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Evaporation Up Economics and Status-ticians

Matt Riggleman 0 Comments

After a weekend of general debauchery and genuine good times between the friends I’ve known the longest (Check out here and here), I got my head wrapped around a few things blog-worthy.

Ok, before I get rolling, I gotta’ thank my buddy Horn for inspiring this post.

For anyone not following the news, we’re in bad economic times. It’s Great Depression-able. In order to help spur growth and lending the Fed has lowered interests rates insanely low levels and started chucking money towards the largest “American” businesses that aren’t cutting it. This all lends itself into the classic Republican idea of trickle-down economics, whereby by bailing out the top tier the money and economic opportunities will flow down to the masses (read: poor people).  And it works most of the time.

So I asked myself: why not try the inverse or as I like to call, Evaporation Up Economics?

But, before I could start yelling about how the government should give the people the money,  Horn quickly made me realize why this wouldn’t work.

The downfall to this system are the people I like to call the Status-ticians. These are the people who obtain the status symbols without actually achieving the necessary status to rock hard with them, effectively standing by as their personal economies evaporate (coming full circle!):)

To be fair to Horn, he can afford the Blackberry Storm  he’s scoring for Christmas, but as he admitted straight-up, “Dude, I’m just asking for it because I always get on the technology bandwagon way too late. I want something new for a change to be cool.”

But, how many people do you know who’ve had their electricity or water shut-off and haven’t paid their rent in two months, but they’ve got an iPhone, Timberlands and a car with over sized rims parked out front? How many people do you know who upgraded their computer for the hell of it? (Doh! Anyone looking for a Dell desktop from 2001?) Unfortunately, they’re usually accompanied by a kid or two also. They’re the Status-ticians of the world, trying to jump into a level of authority and coolness without the $$ backup. Thanks American economic system, and thanks American media.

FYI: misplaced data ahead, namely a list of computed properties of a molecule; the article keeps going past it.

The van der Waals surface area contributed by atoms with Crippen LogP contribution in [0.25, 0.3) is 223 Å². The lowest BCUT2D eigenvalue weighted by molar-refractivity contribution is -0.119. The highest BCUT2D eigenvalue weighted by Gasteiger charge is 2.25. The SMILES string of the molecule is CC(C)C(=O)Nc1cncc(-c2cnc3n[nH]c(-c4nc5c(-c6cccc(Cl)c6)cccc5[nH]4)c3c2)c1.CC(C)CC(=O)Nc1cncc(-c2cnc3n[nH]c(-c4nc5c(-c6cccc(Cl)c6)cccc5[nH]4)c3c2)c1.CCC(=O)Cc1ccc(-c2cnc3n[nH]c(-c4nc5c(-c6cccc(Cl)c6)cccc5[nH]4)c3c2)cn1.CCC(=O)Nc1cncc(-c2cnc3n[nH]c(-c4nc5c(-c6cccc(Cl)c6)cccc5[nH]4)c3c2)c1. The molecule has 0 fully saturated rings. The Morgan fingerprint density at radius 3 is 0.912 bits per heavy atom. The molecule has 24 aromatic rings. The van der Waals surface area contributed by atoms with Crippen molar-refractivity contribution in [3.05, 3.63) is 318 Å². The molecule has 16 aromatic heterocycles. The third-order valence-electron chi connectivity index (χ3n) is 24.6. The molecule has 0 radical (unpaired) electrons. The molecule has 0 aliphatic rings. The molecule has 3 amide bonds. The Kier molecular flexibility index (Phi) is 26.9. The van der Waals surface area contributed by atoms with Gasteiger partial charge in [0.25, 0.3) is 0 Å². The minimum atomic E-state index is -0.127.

Which is why, though it would be great if the gov. shot us all a couple grand to get things moving, it just wouldn’t  be cool for the country. Evaporation up Economics sounds great, but people just couldn’t be trusted to do what needs to be done with the cash (Which, incidentally is what got us here in the first place). Better than to spend it on the infrastructure businesses of the economy, to make the poor people like us work for the money we spend on things we don’t need (something doesn’t sound right about that either…..)

A couple video shout-outs. As a human-being with cable all my life, I’m freakin’ a pro at The Price is Right. I know the strategies, the rules and the ins-and-outs of every game that pops up there and I’d take a bullet for Bob Barker. I’ve dreamed of Plinko. I’ve always known the the game where they put is called “Hole in One” but if you miss, it becomes “Or Two.” I’ve lamented the death of Rod Roddy and the departure of the Great One.  Which is why the video here is a crime. Take a look and see why Drew Carey is a completely unemotional, uncaring bastard..haha. How do you not get excited about this? Thanks for referencing this debacle Sports Guy.

[youtube=]On another note, Andy Sandberg from SNL finally came up with a follow-up to the classic (under 18 year-olds stop reading now) “D in a Box” skit, resulting in an even more offensive, yet remarkably creative and hilarious video. As a marketing and advertising guy, I’m throwing the disclaimer out there that I only viewed it (and showed it to my boss) due to the Holy Grail-ness of achieving a viral video. That’s the only reason I watched it. I swear. 🙂 Check it out here.

Happy Holidays,


Random Holiday Thoughts

Matt Riggleman 1 Comment

Just a few things since I haven’t posted in awhile.